OECD Economic Surveys: Germany

Anglais
Frequency
Every 18 months
ISSN : 
1999-0251 (en ligne)
ISSN : 
1995-3194 (imprimé)
DOI : 
10.1787/19990251
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OECD’s periodic surveys of the German economy. Each edition surveys the major challenges faced by the country, evaluates the short-term outlook, and makes specific policy recommendations. Special chapters take a more detailed look at specific challenges. Extensive statistical information is included in charts and graphs.

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OECD Economic Surveys: Germany 2016

Dernière édition

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    http://oecd.metastore.ingenta.com/content/1016091e.pdf
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  • http://oecd.metastore.ingenta.com/content/102016091f1.epub
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Auteur(s):
OCDE
05 avr 2016
Pages :
128
ISBN :
9789264254794 (EPUB) ; 9789264254725 (PDF) ;9789264254718(imprimé)
DOI : 
10.1787/eco_surveys-deu-2016-en

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This 2016 OECD Economic Survey of the Germany examines recent economic developments, policies and prospects. The special chapters cover: Boosting investment performance and Raising well-being in Germany’s aging society.

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  • Basic statistics of Germany, 2014

    This Survey is published on the responsibility of the Economic and Development Review Committee of the OECD, which is charged with the examination of the economic situation of member countries.The economic situation and policies of Germany were reviewed by the Committee on 29 February 2016. The draft report was then revised in the light of the discussions and given final approval as the agreed report of the whole Committee on 15 March 2016.The Secretariat’s draft report was prepared for the Committee by Andrés Fuentes Hutfilter, Andreas Kappeler, Naomitsu Yashiro and by Dorothee Schneider, who was seconded from the German Ministry of Economic Affairs and Energy, under the supervision of Andreas Wörgötter. Eun Jung Kim and Giovanni Maria Semeraro provided research assistance. Heloise Wickramanayake formatted and produced the layout. The previous Survey of Germany was issued in May 2014.Information about the latest as well as previous Surveys and more information about how Surveys are prepared is available at www.oecd.org/eco/surveys.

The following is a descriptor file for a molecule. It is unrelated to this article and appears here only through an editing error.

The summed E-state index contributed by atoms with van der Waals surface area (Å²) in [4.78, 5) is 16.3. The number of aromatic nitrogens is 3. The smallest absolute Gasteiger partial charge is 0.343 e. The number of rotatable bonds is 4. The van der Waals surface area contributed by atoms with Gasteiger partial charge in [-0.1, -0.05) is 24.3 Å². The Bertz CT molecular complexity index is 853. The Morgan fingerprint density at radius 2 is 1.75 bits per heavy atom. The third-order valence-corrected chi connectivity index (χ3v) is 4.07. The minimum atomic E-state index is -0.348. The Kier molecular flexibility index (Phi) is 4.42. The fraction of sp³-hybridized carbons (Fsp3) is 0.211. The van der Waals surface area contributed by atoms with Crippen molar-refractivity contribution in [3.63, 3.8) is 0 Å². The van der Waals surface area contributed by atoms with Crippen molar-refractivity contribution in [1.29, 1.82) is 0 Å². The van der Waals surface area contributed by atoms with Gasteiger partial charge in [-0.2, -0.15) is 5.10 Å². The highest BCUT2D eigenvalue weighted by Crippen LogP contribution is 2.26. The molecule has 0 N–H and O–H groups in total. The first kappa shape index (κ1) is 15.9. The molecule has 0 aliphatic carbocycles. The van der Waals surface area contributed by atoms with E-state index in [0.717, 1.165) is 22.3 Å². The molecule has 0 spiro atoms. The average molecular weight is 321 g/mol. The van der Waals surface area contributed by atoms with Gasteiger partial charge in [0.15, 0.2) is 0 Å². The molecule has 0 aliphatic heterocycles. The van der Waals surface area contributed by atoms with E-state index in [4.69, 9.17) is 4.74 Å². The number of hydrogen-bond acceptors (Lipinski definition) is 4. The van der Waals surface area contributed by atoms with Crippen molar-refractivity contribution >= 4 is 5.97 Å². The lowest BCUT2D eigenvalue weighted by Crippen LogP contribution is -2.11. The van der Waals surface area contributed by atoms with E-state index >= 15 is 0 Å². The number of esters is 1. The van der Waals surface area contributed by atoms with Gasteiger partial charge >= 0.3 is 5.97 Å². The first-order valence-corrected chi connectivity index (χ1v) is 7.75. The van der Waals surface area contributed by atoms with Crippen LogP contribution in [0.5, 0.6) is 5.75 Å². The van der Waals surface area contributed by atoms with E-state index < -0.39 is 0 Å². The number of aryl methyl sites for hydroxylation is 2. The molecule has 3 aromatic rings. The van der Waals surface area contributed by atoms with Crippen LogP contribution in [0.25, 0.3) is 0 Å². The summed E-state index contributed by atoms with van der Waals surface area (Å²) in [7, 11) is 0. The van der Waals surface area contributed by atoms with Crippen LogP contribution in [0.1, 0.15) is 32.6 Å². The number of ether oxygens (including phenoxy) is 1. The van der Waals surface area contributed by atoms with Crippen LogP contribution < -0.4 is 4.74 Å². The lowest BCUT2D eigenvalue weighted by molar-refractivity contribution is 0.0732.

• Executive summary

    The economy has steadily recovered from the 2008 global crisis and, thanks to past reforms, the labour market has proved strong. Labour productivity growth hasweakened and productivity is low in services. Germany has high material living standards, low income inequality and scores well in most dimensions of well-being. Despite substantial progress, there still are gaps in childcare and full-day schooling. Disincentives to work full-time in the tax system also contribute to low earnings of women as many work part-time. In recent years many low-income households have not benefited from economic growth and investment.

  • Assessment and recommendations